A majority of the Israeli public (43%) thinks it is preferable that Democratic candidate Hillary Clinton be elected the next U.S. president (versus 26.5% in favor of Republican candidate Donald Trump). This despite that 63% of the Jewish public thinks Clinton would exert greater pressure on Israel than Trump (8%) to return to the negotiation table with the Palestinians.
The latest Peace Index, published Sunday, Oct. 16, by the Israel Democracy Institute and Tel Aviv University, once again gauged the public’s positions on the U.S. presidential candidates. The survey found that a clear majority (55%) of Jewish Israelis believes Clinton will win the U.S. election. Only 25% believes Republican candidate Donald Trump will be elected. The survey was conducted before the publication of the “hot-mic tape.”
(View last month’s statistics>>)
Just completing the Rosh Hashanah New Year holiday, this monthly survey also looked at how the public view’s Israel’s overall situation and what it expects its situation to be in during the year that is just beginning. The Peace Index also examined various aspects of the state funeral of the late president Shimon Peres.
Israel’s Situation: Present and Forecast
The majority of the Jewish public (54%) views Israel’s overall situation as “moderately” or “very” good. Some 37% see it as medium.
When segmented by political camp:
- The Right defines the situation as good or very good (nearly 50%)
- The Center (42%) and Left (38%) define the situation as medium
When segmented by religiosity:
- The majority (58%) of the more religious Jewish public (ultra-Orthodox, national-religious, traditional-religious) assesses the situation positively
- A plurality (42%) of the traditional-non-religious sees the situation as good or very good
- About a third (32%) of secular Israelis see Israel’s situation as positive
Some 63% of the Arab public views Israel’s situation as good or moderately good.
Only 22.5% of Jews believe Israel’s situation will improve this year, while 54% of Arab Israelis believe the situation in Israel will get better. In fact, one-third (32%) of Jewish Israelis says they think in the domain of disputes between different parts of the public, the situation will get worse.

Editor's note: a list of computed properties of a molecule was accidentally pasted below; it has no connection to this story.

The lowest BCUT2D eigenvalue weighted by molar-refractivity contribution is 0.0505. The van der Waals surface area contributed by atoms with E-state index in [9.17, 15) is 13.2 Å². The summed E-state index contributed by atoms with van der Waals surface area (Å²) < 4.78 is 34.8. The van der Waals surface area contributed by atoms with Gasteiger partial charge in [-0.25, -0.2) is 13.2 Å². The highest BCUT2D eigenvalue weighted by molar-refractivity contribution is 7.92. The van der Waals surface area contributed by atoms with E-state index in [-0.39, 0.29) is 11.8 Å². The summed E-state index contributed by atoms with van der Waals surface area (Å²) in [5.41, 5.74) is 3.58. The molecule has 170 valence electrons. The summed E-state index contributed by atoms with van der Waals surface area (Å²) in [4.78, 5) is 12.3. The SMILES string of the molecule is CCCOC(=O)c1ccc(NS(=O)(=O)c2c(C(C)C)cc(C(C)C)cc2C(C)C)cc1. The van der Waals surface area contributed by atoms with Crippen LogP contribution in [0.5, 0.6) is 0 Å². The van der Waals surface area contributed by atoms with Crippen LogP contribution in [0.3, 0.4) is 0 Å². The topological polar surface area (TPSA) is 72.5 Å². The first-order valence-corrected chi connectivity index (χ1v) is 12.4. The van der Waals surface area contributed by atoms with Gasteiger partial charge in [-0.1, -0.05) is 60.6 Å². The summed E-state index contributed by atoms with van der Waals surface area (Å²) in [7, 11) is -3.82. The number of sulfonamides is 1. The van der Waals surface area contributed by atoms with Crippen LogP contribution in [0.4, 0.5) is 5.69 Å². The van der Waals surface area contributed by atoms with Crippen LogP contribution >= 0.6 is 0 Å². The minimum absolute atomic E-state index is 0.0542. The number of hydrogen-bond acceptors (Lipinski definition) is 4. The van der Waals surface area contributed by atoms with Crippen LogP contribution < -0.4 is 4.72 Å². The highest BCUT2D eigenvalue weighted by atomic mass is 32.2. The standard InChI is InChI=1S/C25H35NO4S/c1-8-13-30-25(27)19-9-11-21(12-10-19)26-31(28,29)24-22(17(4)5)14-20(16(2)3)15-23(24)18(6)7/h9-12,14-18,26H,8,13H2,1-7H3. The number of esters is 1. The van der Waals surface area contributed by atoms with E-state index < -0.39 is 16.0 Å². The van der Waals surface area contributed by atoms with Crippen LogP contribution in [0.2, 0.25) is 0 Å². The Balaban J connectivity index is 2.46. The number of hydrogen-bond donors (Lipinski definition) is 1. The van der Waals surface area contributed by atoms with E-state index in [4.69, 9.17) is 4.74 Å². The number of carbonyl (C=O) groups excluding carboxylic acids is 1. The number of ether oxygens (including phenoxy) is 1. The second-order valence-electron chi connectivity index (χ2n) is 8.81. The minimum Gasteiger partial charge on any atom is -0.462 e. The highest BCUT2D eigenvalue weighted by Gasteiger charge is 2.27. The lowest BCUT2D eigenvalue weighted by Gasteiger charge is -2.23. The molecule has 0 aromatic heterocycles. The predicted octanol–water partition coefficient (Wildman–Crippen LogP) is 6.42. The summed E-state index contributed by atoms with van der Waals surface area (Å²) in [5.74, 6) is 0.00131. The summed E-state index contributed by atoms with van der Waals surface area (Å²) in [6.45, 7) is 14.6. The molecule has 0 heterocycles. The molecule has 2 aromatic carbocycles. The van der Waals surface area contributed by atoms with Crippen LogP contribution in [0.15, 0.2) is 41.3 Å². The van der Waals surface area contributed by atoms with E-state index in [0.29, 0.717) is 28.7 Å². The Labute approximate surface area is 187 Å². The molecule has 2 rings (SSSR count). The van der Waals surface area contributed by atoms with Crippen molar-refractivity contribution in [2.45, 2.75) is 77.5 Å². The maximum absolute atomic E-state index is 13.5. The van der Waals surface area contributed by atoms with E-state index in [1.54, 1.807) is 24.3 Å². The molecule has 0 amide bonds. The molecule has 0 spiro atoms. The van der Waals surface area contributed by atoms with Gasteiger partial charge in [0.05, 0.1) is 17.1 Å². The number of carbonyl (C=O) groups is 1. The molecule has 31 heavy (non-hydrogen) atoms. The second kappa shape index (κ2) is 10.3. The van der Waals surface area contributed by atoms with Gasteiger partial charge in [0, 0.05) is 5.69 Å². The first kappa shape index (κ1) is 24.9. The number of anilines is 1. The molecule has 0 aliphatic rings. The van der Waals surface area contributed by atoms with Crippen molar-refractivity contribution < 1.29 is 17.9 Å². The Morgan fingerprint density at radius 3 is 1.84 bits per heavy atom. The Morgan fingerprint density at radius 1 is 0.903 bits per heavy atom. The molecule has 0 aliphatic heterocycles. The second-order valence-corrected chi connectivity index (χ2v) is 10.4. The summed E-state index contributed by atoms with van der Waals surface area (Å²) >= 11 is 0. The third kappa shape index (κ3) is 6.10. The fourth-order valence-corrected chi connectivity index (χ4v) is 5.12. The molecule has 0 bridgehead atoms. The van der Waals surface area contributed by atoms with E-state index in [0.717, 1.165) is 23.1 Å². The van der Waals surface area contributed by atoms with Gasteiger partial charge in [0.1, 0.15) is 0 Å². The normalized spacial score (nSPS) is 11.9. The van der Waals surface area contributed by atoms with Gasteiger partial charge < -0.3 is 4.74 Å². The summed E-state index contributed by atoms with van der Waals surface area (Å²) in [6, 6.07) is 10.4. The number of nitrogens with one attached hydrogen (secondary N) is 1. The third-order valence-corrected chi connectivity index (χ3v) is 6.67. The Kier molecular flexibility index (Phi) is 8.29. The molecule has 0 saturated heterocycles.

The Funeral of the Late President Peres
Respondents were asked, “Was the participation in Peres’s funeral by the head of the Palestinian Authority, Mahmoud Abbas, despite the harsh criticism leveled at him by some elements on the Palestinian side, a sign of a Palestinian desire to return to negotiations with Israel?”
A small minority (6%) of Jewish Israelis said they were “sure” it was a sign to return to negotiations, while the majority (64%) of Jewish Israelis said they “think” or are “sure” that it was not. In contrast, the majority of the Arab public (57%) said they think or are sure it was.
All agreed that the decision by the heads of the Joint Arab List to decline participation in Peres’ funeral was politically unwise: 81% of the Jewish public thinks the abstention was unwise and 77.5% says the Joint List leaders’ avoidance of participating in the funeral was also unjustified. Similarly, 49% among the Arab interviewees says the abstention was an unwise political move and 42.5% thought the decision had no basic justification.
The Peace Index is a project of the Evens Program for Mediation and Conflict Resolution at Tel Aviv University and the Guttman Center for Public Opinion and Policy Research of the Israel Democracy Institute. This month's survey was conducted by telephone on October 5-9, 2016, by the Midgam Research Institute. The survey included 600 respondents, who constitute a representative national sample of the adult population aged 18 and over. The maximum measurement error for the entire sample is ±4.1% at a confidence level of 95%.
View the full index: http://www.peaceindex.org/english